DIY SEO: 4 Questions to Ask Before You Start

Professional wearing hard hat and gloves holding wrench and screwdriver working on laptop.
Can you do search engine optimization on your own? It is true that SEO can be learned. And yes, you may find success on your own! That said, there are things to consider before you embark on this journey to make sure it’s a good fit:

First, Do You Have the Time?

It is likely the case that if you have a website, you have a business to run. Whether you are a solopreneur or a business with a team that wants to tackle SEO, you are busy.

SEO is not a one-time thing. Of course, there are one-time things that you will do at the outset of the project, but SEO is constant throughout the lifecycle of your site.

Consider some of the things you will need to do at the outset of an SEO initiative:

  • Installing and configuring analytics
  • Making sure the site is mobile-friendly
  • Diagnosing site speed and addressing issues
  • Making sure the site is secure
  • Keyword research
  • Competitive analysis
  • Whole-SERP strategy

And here is what you should do at minimum on a monthly basis with tasks broken up throughout the weeks:

  • Create and publish authoritative, expert content.
  • Monitor link profile and address anything that needs to be fixed.
  • Run site crawls, review reports and fix website issues.
  • Monitor analytics and data, including rankings and traffic, implement new strategies as needed.
  • Optimize existing content, including page optimization, page combining, redirecting irrelevant pages, etc.
  • Conduct competitive analysis, implement new strategies as needed.

Of course, it is not always this cut and dry. You will need to have the discernment on what tasks will give you the most ROI in the quickest amount of time.

Here are some resources as you get started on your journey:

Can You Diagnose Website Problems?

When rankings and traffic tank, will you know how to diagnose the problem? You will run into problems with traffic at some point.

This means you will have to pivot and turn your attention to finding and fixing the issue. Was it a Google change? Is there new competition? Did something happen offline that would impact your traffic? Did you redesign your website or do something else to it?

To be blunt: This diagnosis often takes a lot of wisdom and experience. It is not likely something you will be able to figure out easily when you are just starting out.

If and when you have figured out and fixed the problem, you will then need to catch up on your day-to-day SEO deliverables. Unfortunately, the fast-paced nature of organic search means the picture can change on a dime – even if you divert resources for a month.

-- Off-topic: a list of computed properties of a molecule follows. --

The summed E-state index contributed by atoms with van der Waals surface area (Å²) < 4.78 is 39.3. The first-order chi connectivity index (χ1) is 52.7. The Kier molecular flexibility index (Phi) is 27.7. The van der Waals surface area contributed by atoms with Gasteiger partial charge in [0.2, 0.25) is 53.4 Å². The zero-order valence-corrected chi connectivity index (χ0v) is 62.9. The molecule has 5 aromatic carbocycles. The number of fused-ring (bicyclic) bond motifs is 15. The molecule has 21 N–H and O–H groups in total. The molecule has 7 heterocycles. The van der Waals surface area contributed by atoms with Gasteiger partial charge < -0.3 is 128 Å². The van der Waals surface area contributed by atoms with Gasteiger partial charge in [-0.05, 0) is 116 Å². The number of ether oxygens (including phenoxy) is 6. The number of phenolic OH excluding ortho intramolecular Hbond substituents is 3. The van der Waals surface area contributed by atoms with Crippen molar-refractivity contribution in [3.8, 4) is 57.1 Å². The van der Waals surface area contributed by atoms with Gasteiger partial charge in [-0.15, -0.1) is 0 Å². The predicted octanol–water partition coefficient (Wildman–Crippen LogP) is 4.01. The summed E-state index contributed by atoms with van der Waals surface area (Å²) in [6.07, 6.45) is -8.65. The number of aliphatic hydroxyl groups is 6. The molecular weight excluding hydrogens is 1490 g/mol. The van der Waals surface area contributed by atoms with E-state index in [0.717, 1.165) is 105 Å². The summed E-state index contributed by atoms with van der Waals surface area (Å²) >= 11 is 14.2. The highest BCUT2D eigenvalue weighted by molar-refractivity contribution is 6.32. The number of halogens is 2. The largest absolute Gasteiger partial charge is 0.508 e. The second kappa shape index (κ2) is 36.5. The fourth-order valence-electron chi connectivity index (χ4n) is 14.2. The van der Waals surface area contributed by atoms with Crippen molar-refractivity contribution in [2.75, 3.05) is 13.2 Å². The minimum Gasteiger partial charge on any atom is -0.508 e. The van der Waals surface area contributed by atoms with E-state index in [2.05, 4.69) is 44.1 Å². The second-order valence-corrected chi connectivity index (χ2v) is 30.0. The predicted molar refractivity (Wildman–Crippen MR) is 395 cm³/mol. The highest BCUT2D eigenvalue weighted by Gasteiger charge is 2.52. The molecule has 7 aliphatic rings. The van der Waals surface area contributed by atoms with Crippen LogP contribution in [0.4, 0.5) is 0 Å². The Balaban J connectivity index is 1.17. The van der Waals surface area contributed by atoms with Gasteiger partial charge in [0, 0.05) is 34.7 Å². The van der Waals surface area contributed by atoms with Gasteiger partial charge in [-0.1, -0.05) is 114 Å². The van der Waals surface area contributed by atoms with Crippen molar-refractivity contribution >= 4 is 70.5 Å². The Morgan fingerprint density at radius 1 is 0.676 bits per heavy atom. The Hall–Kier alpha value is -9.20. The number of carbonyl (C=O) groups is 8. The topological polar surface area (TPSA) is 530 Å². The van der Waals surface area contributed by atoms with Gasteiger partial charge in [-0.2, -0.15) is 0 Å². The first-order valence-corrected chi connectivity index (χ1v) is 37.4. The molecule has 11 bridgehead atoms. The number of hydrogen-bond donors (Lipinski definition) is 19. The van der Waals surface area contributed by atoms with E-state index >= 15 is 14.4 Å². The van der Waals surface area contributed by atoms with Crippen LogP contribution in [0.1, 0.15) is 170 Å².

Here are some resources as you get started:

Are You Committed to Learning?

On top of everything else, you will need to commit to SEO learning.

You will need to understand when Google changes things and how it may impact your website. You will want to learn the latest strategies in SEO and how to perfect the best practices. All of this takes time, as in hours each month set aside for education.

In any given month you might:

  • Read search engine news publications
  • Take a webinar or two
  • Go through modules in a training course
  • Discuss issues you’re having in forums or Q&A sessions with SEOs or Google
  • Attend a conference or event (virtually or in person)
  • Reference pages in an SEO book

Then, you can apply the things you’ve learned to your daily / weekly / monthly tasks.

You cannot let yourself get stale here. Good SEO strategies come from continuous learning – you learn when you do SEO, and you learn when you listen to others.

These resources will help you on your journey:

Do You Have Any Budget for Help?

When you are DIY’er, things can get hard. There will be problems that you cannot fix on your own. You will seek advice.

If you are doing SEO on your own, you may not want to spend more money on outside expertise. But if you have a little budget set aside, you can get the type of help you need to get you over the humps.

For example, you could invest in two important things on your SEO journey:

  • The SEO audit, which will uncover where your website is hurting SEO and a list of things to fix. This is a great thing to have at the outset of an SEO initiative.
  • A block of hours you can use as you wish to help with tough questions or special projects outside your expertise; especially helpful for when you get stuck.

Having just a little bit of help to start and then when things get rough along the way can help you be more successful with your DIY SEO program.

I recommend checking out these resources:

So, is DIY SEO worth it?

It depends on if you will prioritize the time for SEO, how committed you are to keeping up with it and if you can set aside some budget for outside help as needed.

If you feel like any of those will be too hard, then I recommend either not doing SEO or hiring outside expertise when you are able to.

Don’t have the time for SEO? Unsure where to start? Our SEO experts can help. Reach out to us for a free consultation.

Bruce Clay is founder and president of Bruce Clay Inc., a global digital marketing firm providing search engine optimization, pay-per-click, social media marketing, SEO-friendly web architecture, and SEO tools and education. Connect with him on LinkedIn or through the BruceClay.com website.

See Bruce's author page for links to connect on social media.

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3 Replies to “DIY SEO: 4 Questions to Ask Before You Start”

nice article, before DIY SEO, we have focus on these poists.

thank you for deep and easy explanation

Really a nice and helpful post. Thanks for sharing.

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